Dartmoor wild camping outlawed on Stall Moor

The owner of an estate on Dartmoor has won the right to remove wild backpack campers from his land.

Dartmoor was the only area of England and Wales where under a local law there had been an assumed right to wild camp without the landowner’s permission.

However a High Court judge has now ruled this was legally wrong and permission was needed.

The case had been brought by Alexander Darwall, a hedge fund manager, and his wife Diana, who have owned the 4,000 acres (16 sq km) on southern Dartmoor since 2013.

At a two-day hearing last December, lawyers for the Darwalls argued that a byelaw in the Dartmoor Commons Act 1985 which enshrined a historic custom of open access “to all the commons on foot and on horseback for the purposes of open-air recreation”, excluded wild camping.

The judge, Sir Julian Flaux, Chancellor of the High Court, agreed.

He said the act did not “confer on the public any right to pitch tents or otherwise make camp overnight on Dartmoor Commons. Any such camping requires the consent of the landowner.”

If there were such a right, he said it would mean “the landowner would have suffered a loss of control or a usurpation of his rights over his own land.”

Mr Justice Flaux also said there was “no local custom of camping which has the force of law” and it was “apparent” that some wild campers on the Darwalls’ land did “cause problems in relation to livestock and the environment”.

The Dartmoor National Park Authority had been fighting to maintain full access to the moor, arguing that a tradition of backpack camping on Dartmoor that had existed for decades was included in the definition in section 10 of “open-air recreation.”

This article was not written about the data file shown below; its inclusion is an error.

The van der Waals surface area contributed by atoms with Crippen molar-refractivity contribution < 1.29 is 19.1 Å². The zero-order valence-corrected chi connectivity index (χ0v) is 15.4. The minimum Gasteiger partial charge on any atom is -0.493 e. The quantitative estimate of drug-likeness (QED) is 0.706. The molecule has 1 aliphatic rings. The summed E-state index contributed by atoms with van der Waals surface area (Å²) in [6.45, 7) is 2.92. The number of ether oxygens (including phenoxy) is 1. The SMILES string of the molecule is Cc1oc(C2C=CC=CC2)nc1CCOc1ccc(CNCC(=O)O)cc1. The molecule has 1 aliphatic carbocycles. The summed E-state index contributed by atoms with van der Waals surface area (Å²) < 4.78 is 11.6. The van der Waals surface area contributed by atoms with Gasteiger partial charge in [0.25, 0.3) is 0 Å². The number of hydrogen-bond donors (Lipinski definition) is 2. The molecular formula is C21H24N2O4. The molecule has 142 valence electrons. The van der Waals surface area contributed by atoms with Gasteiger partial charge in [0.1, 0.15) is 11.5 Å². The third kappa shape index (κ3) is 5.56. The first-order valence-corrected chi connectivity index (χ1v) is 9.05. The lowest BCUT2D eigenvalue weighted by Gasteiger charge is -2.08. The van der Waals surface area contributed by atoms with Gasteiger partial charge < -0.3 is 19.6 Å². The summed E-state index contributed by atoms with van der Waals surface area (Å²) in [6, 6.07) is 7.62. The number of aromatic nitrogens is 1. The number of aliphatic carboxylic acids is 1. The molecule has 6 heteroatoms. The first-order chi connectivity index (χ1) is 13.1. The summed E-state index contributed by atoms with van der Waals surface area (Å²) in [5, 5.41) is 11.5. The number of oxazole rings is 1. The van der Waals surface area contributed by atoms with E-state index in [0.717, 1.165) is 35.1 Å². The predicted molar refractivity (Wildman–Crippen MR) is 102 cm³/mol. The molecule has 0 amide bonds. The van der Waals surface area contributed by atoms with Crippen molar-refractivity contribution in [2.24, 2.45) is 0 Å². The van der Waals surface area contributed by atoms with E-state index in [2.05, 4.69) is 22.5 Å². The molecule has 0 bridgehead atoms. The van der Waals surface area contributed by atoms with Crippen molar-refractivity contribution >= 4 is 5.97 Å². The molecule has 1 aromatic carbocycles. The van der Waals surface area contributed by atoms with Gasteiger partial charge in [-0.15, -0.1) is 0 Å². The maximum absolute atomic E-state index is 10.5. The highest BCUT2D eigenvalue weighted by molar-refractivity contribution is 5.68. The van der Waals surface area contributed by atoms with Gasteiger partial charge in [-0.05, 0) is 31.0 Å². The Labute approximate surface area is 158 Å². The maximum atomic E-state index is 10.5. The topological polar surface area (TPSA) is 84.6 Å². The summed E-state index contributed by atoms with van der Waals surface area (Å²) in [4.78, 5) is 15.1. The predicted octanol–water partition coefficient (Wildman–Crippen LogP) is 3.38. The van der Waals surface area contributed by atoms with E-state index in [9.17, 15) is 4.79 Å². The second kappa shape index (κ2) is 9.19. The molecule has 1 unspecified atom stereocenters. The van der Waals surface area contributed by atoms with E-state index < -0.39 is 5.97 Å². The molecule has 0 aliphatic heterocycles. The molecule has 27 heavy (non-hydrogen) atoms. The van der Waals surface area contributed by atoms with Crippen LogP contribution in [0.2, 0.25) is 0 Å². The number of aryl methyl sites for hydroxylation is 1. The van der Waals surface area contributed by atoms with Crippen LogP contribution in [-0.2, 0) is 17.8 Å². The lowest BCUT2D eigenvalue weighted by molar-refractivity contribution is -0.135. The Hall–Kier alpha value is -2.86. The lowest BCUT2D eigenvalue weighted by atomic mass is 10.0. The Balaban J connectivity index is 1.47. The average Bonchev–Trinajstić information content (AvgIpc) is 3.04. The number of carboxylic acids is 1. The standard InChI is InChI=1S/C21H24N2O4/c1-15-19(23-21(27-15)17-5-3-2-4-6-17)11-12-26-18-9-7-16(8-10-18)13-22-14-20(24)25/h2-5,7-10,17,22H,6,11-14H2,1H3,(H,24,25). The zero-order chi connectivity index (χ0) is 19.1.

There is a code of conduct that backpackers must follow, carrying their equipment up onto the moor and leaving no trace; no fires or BBQs are allowed, and the maximum stay is two nights.

The Park Authority had argued it was “very different to camping in family-sized tents or in campervans and motorhomes, which on Dartmoor are directed to designated or registered sites”.

Dr Kevin Bishop, Chief Executive/National Park Officer for Dartmoor National Park Authority, said: “We are really disappointed with the outcome but obviously respect the judgment.”

Wilderness guide Emma Lindford, who leads the campaign group The Stars Are for Everyone, pledged to keep fighting.

She said: “From the outset it was clear that this whole case had nothing to do with the preservation of Dartmoor’s delicate ecology.

“Instead, this was always one landowner’s naked attempt to find any pretext to roll back the public’s right to connect with nature on national parkland.”

NEED TO KNOW: The area of land on Dartmoor covered by the Dartmoor Commons Act 1985 is around 86,000 acres (348 sq km). Wild camping was previously permitted in approximately 71,000 acres (287 sq km). Now out of bounds to those wishing to stay out overnight unless the Darwalls give their permission is a remote area of land called Stall Moor, covering 2,800 acres (11 sq km).

The High Court ruling on Friday has been seen as a test case for countryside access.

Doubt has now been thrown on the future of one of England’s biggest outdoor adventure events, the Ten Tors Challenge, when thousands of young people hike and camp on the moor.

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